Figure 11.

 

Figure 12.

 

The drain is left until the drain is less than 10mls in 24 hours and the graft is inspected at four days and then redressed. Sutures can be removed at 14 days postoperatively (Figure 13 and 14). The result is both aesthetically and functionally acceptable. This is a flap that all trainees should be familiar with as it is quick and easy to raise and is likely to be increasingly needed in the ageing population.

 

Figure 13: Four days post-op. Graft adherent… redressed with double layer of bactigras, wool, crepe.

 

Figure 14.

 

Case studies

The myocutaneous flap. My first experience of this flap was as the on-call junior one Boxing Day (many years ago). A dear old lady living alone had been given a box of chocolates for Christmas. She was a diabetic and looked at them all day but resisted the temptation to indulge. The next day, however, she weakened and after eating all the chocolates fell into a hyperglycaemic coma. She sustained a full thickness burn of her left knee. In fact, because of the ‘slow cook’ the burn went down to the patella. The defect was large, the patient was unstable and only a spinal could be performed. The defect was too large for a muscle flap so I raised a large lateral myo-cutaneous flap based on the lateral muscle belly. The donor site needed grafting and it did not look great but it was functional and the patient was very happy (Figure 15).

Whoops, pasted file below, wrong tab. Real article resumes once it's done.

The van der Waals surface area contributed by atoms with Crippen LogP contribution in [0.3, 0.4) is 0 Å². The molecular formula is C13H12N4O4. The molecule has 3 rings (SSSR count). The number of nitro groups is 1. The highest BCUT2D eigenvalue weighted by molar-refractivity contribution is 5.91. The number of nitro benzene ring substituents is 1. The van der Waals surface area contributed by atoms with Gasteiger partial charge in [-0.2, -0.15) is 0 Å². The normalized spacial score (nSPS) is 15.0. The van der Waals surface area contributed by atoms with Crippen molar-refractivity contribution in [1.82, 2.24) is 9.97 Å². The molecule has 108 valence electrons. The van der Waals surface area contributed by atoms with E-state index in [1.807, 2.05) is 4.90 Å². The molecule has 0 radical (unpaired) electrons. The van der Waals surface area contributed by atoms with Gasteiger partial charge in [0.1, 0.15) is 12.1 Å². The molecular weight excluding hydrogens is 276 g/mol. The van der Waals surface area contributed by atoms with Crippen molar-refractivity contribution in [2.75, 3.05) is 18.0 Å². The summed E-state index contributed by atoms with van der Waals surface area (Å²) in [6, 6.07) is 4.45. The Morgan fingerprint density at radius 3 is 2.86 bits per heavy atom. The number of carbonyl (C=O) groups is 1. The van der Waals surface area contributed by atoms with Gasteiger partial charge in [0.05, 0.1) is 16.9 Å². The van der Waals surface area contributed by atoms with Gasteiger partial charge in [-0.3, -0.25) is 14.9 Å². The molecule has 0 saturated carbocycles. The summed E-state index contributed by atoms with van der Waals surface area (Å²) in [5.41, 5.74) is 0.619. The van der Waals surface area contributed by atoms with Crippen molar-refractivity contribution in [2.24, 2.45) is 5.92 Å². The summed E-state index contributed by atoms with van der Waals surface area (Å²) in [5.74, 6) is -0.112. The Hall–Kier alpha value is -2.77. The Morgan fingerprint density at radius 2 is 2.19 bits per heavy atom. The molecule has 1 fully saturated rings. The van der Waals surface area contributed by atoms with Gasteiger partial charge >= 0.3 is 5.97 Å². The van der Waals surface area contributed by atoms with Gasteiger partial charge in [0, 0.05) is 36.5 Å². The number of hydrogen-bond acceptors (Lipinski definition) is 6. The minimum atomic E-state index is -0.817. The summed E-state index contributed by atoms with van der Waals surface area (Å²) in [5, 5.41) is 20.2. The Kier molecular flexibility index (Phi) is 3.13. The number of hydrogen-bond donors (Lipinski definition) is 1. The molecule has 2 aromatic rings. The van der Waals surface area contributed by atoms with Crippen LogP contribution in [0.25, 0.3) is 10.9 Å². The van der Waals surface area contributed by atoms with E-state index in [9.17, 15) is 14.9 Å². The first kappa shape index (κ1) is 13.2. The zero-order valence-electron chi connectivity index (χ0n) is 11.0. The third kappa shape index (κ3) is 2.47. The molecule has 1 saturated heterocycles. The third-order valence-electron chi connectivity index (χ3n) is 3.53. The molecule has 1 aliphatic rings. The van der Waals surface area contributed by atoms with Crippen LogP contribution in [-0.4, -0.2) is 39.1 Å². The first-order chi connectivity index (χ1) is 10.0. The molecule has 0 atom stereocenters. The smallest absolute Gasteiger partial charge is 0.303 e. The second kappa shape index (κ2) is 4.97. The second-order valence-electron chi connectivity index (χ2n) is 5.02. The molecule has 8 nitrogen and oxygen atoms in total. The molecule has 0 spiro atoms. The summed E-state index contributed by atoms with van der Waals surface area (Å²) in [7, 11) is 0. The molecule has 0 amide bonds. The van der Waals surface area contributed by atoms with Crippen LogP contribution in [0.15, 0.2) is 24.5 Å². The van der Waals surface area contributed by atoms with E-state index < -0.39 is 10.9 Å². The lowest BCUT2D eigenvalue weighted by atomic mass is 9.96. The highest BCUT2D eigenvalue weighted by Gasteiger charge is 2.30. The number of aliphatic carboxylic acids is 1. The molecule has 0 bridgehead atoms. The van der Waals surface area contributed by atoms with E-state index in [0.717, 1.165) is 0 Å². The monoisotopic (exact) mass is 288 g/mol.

Figure 15.

 

Exactly one year later, I was on call again, and the same story. This time however, the lady burned through her flap (Figure 16). What to do? This is the beauty of the gastrocnemius muscle and I raised a medially based myocutaneous flap. Not great looking, but again it served the purpose of getting the wound closed and the patient home (Figure 17).

 

Figure 16.

 

Figure 17: Medial gastrocnemius myocutaneous flap.

 

Discussion

Almost 30 years have elapsed since these two cases and in that time our understanding of the vascularity of the skin has evolved considerably. The understanding of the role of the fascia and the blood supply has given us the fascio-cutaneous flaps (Figure 18). In the 1990s, inspired by the work of my senior colleague Paul Townsend [1], I began to explore the perforators arising from the peroneal artery and developed an adipo-fascial flap which had a 5:1 length to breadth ratio (Figure 19) [2]. This was a true perforator flap with the dominant perforators clearly identified (Figure 20) but not followed through to the skin. This does raise more possibilities of developing refinements of the muscle flap. The perforators, which can be identified in the subfascial dissection, can be preserved and the overlying adipo-fascial extension can be added to the muscle to extend the scope of coverage.

 

Figure 18.

 

Figure 19: 5:1 length to breadth.

 

Figure 20: NB. I first described this in 1996 before perforator flaps became fashionable, but the perforators from the peroneal artery are clearly visible.

 

This is all part of the beauty of plastic and reconstructive surgery. It is continually evolving and whilst we must learn the basics there are many refinements to explore to deliver the best outcome for each individual patient.

 

References

1. Lees V, Townsend PL. Use of a pedicled fascial flap based on septo-cutaneous perforators of the posterior tibial artery for repair of distal lower limb defects. British Journal of Plastic Surgery 1992;45(2):141-5.
2. Lee S, Estela CM, Burd A. The lateral distally based adipofascial flap of the lower limb. British Journal of Plastic Surgery 2001;54(4):303-9.

Declaration of competing interests: None declared.

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Andrew Burd (Prof)

The Chinese University of Hong Kong.